But Baraka/"Fire Music" was not built to last, fire never is and fire never does, not that kind of fire.

The "successor" to Baraka ideologically could have been, believe it or not, Stanley Crouch. But that didn't happen, for all kinds of reasons. Crouch ended up denying R&B, Baraka loved it, and Baraka got it right, imo. Crouch just....betrayed the whole thing in the name of...something. Funding, most likely.

But you want took at "influence", hey - Bob Thiee. Not only was he a big sponsor/advocate for the "Fire Music", moment in time, and he often had Baraka & Kofsky do liner notes. Kofsky was even, I think, on staff at Jazz & Pop magazine, a periodical that Theie ran, and one which was very, uh...."oriented" towards Thiele's artists and their general esthetic. Something happened to Thiele to where he just kinda backed out of all that, and at every level.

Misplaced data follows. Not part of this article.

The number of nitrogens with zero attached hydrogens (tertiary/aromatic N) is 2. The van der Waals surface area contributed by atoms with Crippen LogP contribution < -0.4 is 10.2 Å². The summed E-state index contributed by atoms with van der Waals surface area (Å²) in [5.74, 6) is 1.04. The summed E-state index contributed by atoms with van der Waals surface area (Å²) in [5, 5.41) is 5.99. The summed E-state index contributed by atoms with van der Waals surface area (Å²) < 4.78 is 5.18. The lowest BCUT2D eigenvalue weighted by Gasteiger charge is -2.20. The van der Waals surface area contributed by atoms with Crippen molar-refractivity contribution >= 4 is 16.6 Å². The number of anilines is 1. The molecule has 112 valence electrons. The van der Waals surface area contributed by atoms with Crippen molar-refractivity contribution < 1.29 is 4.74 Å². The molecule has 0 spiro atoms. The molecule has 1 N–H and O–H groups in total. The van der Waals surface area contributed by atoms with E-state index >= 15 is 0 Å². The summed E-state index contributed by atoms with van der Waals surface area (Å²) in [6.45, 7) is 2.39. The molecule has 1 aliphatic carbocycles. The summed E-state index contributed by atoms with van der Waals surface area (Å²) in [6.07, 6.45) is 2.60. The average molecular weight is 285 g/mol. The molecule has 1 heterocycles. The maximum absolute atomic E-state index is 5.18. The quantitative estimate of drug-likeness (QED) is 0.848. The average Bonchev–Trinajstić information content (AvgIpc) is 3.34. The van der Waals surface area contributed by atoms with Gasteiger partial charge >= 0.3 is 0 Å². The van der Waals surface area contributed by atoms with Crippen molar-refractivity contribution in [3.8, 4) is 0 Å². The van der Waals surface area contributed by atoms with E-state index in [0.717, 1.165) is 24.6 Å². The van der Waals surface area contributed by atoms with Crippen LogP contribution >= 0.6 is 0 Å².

George Lewis writes in detail about the whole draft that the Mid-Westerners felt from the New Yorkers as they begin to move in.  That extended to coverage as well,, there were so many turf wars and general parochialism, sometimes even provincialism involved...the whole "you ain't done until New York says your done thing"...that exists still today, but, really who believes that bullshit anymore, you know, who are the sheriffs of New York that you're going to really give a damn about what they think, musicians or critics?. Not to say that there's still not some really high bars, but they don't live exclusively in New York any more. They did once, but....that shit's over.